If you answered no, no and um…no; then you’re in good company, with everyone else, ever. Because no one likes being judged, criticized or lectured, least of all by strangers. And yet somehow, everywhere you go, there are people who are doing this to you. At the grocery store, at the doctor, and while sitting in traffic. You can’t even escape it in your own home because they’re online just waiting with bated breath for you to write something sensible so they can pounce on it with misinformation and fury.
So who the heck are these people? They couldn’t possibly be you and me because we loathe people like that, right? Well, I hate to break it to ya: it is us. C’mon, admit it. You’ve cut someone off on the freeway before (oops!), I’ve told strangers online how rude, unfeeling, and hypocritical they are (yeah, I’m seeing the irony), and we’ve all thought to ourselves dang, even my kids don’t act like that (sorry!). If we’re honest with ourselves we would realize that at least some of those smug jerks out there are us. And we need to stop.
When I’m driving, I suddenly become the biggest expert on how everyone else should drive. I’m the one riding your tail when you don’t pull over, gesturing wildly (don’t worry, no finger) when you haven’t used your blinker, and honking repeatedly when you run a red light. I’m obviously the perfect driver, so everyone else should know to stay out of my way and pull their slow butts over to the right lane so I can speed past them. It’s not until I say it out loud (or type it) that I realize how hypocritical that is.
Stop jumping to conclusions:
Once, when my daughter was in the early stages of potty training, a friend and I took our kids to the park on a sunny and cold, but not freezing day. I had an extra pair of Dora the Explorer undies for her in my purse but hadn’t thought to bring a pair of pants because she always ALWAYS wore a dress. Except for that day. She, of course, wet her pants and after much useless lamenting over the fact that she had no pants to wear, we decided to leave. It was quite a walk back to the car and since the walk ran right along the edge of the lake, the children felt the need to stop every 10 feet to look at the ducks and yank plants out of the planters. We prodded them along like cattle, and all the while I could feel the stares of all the people along the way. I just knew they were thinking that no adequate mother would ever let her child romp around in naught but her skivvies at any time let alone in public on a chilly day. I wanted so badly to be able to explain the extenuating circumstances to those strangers that day, to stop them from judging me. But I realize now that it wasn’t fair for me to assume that any strangers even cared at all. Sure, I was embarrassed, but nobody even said anything to me. Maybe they took one look at our little entourage and knew exactly what was going on and I was the one jumping to conclusions.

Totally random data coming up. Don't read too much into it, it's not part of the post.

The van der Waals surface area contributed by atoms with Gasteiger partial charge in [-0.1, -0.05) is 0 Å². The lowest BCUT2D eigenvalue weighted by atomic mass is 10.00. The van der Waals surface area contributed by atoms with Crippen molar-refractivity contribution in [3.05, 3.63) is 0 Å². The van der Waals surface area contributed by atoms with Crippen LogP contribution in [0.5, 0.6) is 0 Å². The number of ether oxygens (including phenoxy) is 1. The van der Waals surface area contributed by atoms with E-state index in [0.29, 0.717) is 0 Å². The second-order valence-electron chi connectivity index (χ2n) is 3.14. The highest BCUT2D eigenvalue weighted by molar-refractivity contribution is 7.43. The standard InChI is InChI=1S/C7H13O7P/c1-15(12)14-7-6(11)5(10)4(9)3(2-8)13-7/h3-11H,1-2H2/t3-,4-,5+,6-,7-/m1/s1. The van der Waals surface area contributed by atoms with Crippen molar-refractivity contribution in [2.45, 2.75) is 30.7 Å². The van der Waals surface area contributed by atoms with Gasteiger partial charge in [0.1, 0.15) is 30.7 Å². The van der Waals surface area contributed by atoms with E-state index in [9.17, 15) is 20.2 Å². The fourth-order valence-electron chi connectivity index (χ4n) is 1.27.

Stop having a blindspot:
The other day at the store I heard a mom snap really loudly at her kid. My immediate thought was Geez, what a mean mother. If she acts like that in public, I wonder how bad she is at home. But I’ve yelled at my kids in public before, and I’m not mean. I try to be really level with my kids but sometimes, especially when you’ve been out running errands for three hours and the kids are playing hide-and-go-seek in the aisles, and you feel the stares and judgements of everyone around you, something in you snaps. And then you snap at your kids. Let’s not think it only happens to other people. It happens to us too.
We all deserve a little slack. Most people aren’t as bad as they seem when they’re running through Costco, un-showered, wearing socks with sandals, and trying to get the eggs, milk, and toddler through the checkout and into the pickup line at the school (true story). And if I want people to give me the benefit of the doubt, I definitely should do the same for them.